Fundamental Principles Of Intuitive Eating

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What is intuitive eating?

Simply put, intuitive eating is a framework about learning to become the “master chef” of your own body. It focuses on trusting your inner wisdom to make food choices that feel good in your body without judgment or health culture influence.

The main philosophy behind this way of eating is to “honour your hunger” by forgetting about calorie counting and instead cue in on your hunger and fullness by taking time throughout the day to check in with your body and asking yourself how hungry or full you feel.

The concept of intuitive eating was first introduced in a book by registered dietitians Evelyn Tribole and Elyse Resch in 1995. The book centred around listening to your body and ditching diets.

“Contrary to some belief, intuitive eating was never intended to be a weight-loss diet. Rather, it was about improving the relationship we have with food. It is about learning to eat mindfully and without guilt, and rejecting any meal plans that dictate what or how much you can eat,” says Murray Hewlett, CEO of Affinity Health

Seven basic principles of intuitive eating 

Based on what research suggests, Affinity Health recommends the following when considering intuitive eating:

Understand what intuitive eating is:

Firstly, don’t deny that different foods have different nutritional benefits, or aim to tear down public-health initiatives that tell you fatty foods and too much sugar is unhealthy. Instead, understand how food makes your body feel when the act of eating is untangled from stress or shame.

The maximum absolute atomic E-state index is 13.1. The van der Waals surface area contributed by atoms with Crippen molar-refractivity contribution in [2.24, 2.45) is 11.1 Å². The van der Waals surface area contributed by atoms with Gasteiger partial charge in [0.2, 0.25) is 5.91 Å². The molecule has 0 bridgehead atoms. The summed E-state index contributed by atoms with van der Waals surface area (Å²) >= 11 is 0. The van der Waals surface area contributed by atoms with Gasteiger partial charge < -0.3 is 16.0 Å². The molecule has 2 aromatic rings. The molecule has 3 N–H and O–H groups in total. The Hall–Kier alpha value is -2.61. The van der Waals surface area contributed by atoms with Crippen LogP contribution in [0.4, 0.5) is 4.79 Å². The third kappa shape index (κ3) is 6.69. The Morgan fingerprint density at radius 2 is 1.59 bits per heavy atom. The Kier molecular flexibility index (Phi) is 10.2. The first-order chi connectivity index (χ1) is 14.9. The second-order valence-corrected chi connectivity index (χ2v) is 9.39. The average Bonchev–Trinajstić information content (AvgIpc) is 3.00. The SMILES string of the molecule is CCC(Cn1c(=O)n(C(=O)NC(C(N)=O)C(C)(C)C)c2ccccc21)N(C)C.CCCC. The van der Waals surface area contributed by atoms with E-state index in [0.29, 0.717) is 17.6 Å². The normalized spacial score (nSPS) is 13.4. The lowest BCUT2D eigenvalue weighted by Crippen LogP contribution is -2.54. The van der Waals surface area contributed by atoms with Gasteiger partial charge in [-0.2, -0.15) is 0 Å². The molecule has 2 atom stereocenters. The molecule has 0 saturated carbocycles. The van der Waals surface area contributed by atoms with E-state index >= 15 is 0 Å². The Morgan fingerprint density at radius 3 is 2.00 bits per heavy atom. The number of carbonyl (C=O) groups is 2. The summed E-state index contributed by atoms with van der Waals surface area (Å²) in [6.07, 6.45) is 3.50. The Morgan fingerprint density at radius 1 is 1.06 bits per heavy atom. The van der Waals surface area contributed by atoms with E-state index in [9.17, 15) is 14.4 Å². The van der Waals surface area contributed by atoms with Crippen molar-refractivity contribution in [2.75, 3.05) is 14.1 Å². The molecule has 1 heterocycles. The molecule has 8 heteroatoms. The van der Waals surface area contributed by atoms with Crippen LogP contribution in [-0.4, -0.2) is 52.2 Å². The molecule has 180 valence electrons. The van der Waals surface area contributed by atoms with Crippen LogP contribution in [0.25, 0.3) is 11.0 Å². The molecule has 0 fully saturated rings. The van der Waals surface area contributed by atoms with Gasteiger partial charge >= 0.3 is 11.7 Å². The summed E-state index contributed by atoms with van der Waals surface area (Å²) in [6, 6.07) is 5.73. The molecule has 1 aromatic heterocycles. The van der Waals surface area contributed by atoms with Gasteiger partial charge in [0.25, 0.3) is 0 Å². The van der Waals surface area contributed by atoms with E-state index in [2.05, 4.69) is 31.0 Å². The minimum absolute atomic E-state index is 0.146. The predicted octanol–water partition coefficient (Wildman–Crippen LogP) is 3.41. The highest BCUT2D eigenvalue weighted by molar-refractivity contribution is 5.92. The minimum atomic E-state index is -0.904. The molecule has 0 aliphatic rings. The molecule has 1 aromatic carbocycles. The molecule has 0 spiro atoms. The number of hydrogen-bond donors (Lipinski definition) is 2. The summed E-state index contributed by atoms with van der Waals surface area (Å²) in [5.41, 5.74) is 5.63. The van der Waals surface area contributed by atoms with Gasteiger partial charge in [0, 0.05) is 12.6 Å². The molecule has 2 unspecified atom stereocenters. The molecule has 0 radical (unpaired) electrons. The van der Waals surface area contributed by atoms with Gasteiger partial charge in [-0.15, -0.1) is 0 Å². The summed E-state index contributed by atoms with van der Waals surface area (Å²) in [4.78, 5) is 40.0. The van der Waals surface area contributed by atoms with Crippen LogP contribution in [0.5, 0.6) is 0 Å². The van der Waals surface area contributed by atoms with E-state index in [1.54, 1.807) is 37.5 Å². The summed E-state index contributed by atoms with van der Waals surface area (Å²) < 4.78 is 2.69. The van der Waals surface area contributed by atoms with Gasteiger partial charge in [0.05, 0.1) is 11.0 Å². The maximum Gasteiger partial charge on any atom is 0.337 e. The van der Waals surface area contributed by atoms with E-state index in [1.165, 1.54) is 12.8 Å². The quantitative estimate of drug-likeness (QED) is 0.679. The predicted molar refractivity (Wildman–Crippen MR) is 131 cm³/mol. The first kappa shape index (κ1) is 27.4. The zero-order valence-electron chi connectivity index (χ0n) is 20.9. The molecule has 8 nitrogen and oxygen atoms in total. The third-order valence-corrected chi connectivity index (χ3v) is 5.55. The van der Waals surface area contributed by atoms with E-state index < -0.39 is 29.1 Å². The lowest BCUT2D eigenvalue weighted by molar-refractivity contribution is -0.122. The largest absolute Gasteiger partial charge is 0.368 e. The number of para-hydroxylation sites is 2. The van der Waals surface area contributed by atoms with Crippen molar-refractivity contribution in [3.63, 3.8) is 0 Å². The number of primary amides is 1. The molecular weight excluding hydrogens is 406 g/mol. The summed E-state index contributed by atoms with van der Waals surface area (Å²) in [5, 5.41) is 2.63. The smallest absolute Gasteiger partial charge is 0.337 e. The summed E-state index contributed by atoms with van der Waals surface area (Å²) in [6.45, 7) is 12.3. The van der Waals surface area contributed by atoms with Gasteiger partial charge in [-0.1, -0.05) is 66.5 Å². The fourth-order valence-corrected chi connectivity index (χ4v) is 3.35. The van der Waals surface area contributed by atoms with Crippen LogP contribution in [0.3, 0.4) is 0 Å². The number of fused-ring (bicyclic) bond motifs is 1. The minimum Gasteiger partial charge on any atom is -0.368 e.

Stop crash dieting:

The first principle of intuitive eating is to stop dieting and to stop believing society’s messages that quick-fix plans can deliver lasting results.

Listen to your body:

Honour your hunger and your satisfaction. When your body signals it’s hungry, eat. When your body signals it is full, stop eating.

No food is forbidden:

Forget the stigmatisation that certain foods are “allowed” and others are “forbidden”. No food is prohibited. Instead, be mindful of eating everything in moderation.

Eat what you enjoy:

Call a truce; stop the food fight! Choose foods that make you feel good and that you enjoy.

Choose physical activities you enjoy:

Instead of looking at fitness as something you have to do, look for ways of movement that you enjoy. What kind of exercise makes you feel good?

Make peace with food:

Food is not your enemy. Shift your mindset to stop associating food with “feast” or “famine”. With intuitive eating, reframing food as the enemy into something neutral is an essential shift toward having a healthier relationship with eating and your body.